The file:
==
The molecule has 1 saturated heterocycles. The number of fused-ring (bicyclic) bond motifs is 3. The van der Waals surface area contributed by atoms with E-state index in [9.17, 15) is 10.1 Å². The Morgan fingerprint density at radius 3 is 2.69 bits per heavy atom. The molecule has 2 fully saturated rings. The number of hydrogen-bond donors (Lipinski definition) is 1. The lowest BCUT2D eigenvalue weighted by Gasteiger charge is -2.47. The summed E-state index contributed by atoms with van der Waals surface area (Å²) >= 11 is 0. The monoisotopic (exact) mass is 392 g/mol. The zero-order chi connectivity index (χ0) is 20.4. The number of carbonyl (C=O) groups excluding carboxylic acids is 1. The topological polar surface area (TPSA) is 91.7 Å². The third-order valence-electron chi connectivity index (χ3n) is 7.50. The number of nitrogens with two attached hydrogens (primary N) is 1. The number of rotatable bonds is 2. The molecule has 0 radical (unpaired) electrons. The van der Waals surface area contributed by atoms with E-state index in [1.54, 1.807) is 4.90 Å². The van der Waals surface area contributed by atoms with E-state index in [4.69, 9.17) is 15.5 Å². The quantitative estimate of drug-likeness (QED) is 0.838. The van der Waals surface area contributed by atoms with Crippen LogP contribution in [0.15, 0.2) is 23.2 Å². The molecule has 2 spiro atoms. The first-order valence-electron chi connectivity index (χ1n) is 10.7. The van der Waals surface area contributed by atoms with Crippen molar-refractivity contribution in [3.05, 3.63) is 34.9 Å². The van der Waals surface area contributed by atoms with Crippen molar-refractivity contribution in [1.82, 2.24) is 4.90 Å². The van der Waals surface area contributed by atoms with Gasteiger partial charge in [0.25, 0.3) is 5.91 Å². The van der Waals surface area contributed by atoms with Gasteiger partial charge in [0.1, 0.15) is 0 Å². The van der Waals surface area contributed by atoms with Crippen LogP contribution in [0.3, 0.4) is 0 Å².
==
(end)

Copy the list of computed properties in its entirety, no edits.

The molecule has 1 saturated heterocycles. The number of fused-ring (bicyclic) bond motifs is 3. The van der Waals surface area contributed by atoms with E-state index in [9.17, 15) is 10.1 Å². The Morgan fingerprint density at radius 3 is 2.69 bits per heavy atom. The molecule has 2 fully saturated rings. The number of hydrogen-bond donors (Lipinski definition) is 1. The lowest BCUT2D eigenvalue weighted by Gasteiger charge is -2.47. The summed E-state index contributed by atoms with van der Waals surface area (Å²) >= 11 is 0. The monoisotopic (exact) mass is 392 g/mol. The zero-order chi connectivity index (χ0) is 20.4. The number of carbonyl (C=O) groups excluding carboxylic acids is 1. The topological polar surface area (TPSA) is 91.7 Å². The third-order valence-electron chi connectivity index (χ3n) is 7.50. The number of nitrogens with two attached hydrogens (primary N) is 1. The number of rotatable bonds is 2. The molecule has 0 radical (unpaired) electrons. The van der Waals surface area contributed by atoms with E-state index in [1.54, 1.807) is 4.90 Å². The van der Waals surface area contributed by atoms with E-state index in [4.69, 9.17) is 15.5 Å². The quantitative estimate of drug-likeness (QED) is 0.838. The van der Waals surface area contributed by atoms with Crippen LogP contribution in [0.15, 0.2) is 23.2 Å². The molecule has 2 spiro atoms. The first-order valence-electron chi connectivity index (χ1n) is 10.7. The van der Waals surface area contributed by atoms with Crippen molar-refractivity contribution in [3.05, 3.63) is 34.9 Å². The van der Waals surface area contributed by atoms with Crippen molar-refractivity contribution in [1.82, 2.24) is 4.90 Å². The van der Waals surface area contributed by atoms with Gasteiger partial charge in [0.25, 0.3) is 5.91 Å². The van der Waals surface area contributed by atoms with Gasteiger partial charge in [0.1, 0.15) is 0 Å². The van der Waals surface area contributed by atoms with Crippen LogP contribution in [0.3, 0.4) is 0 Å².